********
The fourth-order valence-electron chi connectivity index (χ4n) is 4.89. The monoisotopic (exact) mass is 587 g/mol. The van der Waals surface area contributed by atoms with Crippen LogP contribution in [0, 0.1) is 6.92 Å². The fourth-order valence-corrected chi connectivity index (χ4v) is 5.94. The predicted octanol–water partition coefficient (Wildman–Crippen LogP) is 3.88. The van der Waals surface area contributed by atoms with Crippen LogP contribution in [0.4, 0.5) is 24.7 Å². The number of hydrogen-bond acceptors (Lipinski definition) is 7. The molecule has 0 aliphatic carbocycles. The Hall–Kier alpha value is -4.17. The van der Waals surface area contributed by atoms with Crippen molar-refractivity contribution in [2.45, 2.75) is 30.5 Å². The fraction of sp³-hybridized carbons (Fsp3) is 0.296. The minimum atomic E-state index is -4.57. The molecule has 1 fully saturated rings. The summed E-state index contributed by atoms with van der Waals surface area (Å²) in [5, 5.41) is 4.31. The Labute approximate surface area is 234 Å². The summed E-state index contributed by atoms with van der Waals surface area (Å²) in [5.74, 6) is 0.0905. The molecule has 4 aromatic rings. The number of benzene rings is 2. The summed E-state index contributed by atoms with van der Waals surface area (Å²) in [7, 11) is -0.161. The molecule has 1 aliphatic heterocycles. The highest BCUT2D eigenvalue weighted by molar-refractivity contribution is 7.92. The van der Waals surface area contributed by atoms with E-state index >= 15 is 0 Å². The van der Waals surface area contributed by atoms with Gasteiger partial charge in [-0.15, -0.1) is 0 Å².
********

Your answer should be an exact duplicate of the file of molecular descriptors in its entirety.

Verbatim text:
The fourth-order valence-electron chi connectivity index (χ4n) is 4.89. The monoisotopic (exact) mass is 587 g/mol. The van der Waals surface area contributed by atoms with Crippen LogP contribution in [0, 0.1) is 6.92 Å². The fourth-order valence-corrected chi connectivity index (χ4v) is 5.94. The predicted octanol–water partition coefficient (Wildman–Crippen LogP) is 3.88. The van der Waals surface area contributed by atoms with Crippen LogP contribution in [0.4, 0.5) is 24.7 Å². The number of hydrogen-bond acceptors (Lipinski definition) is 7. The molecule has 0 aliphatic carbocycles. The Hall–Kier alpha value is -4.17. The van der Waals surface area contributed by atoms with Crippen molar-refractivity contribution in [2.45, 2.75) is 30.5 Å². The fraction of sp³-hybridized carbons (Fsp3) is 0.296. The minimum atomic E-state index is -4.57. The molecule has 1 fully saturated rings. The summed E-state index contributed by atoms with van der Waals surface area (Å²) in [5, 5.41) is 4.31. The Labute approximate surface area is 234 Å². The summed E-state index contributed by atoms with van der Waals surface area (Å²) in [5.74, 6) is 0.0905. The molecule has 4 aromatic rings. The number of benzene rings is 2. The summed E-state index contributed by atoms with van der Waals surface area (Å²) in [7, 11) is -0.161. The molecule has 1 aliphatic heterocycles. The highest BCUT2D eigenvalue weighted by molar-refractivity contribution is 7.92. The van der Waals surface area contributed by atoms with E-state index >= 15 is 0 Å². The van der Waals surface area contributed by atoms with Gasteiger partial charge in [-0.15, -0.1) is 0 Å².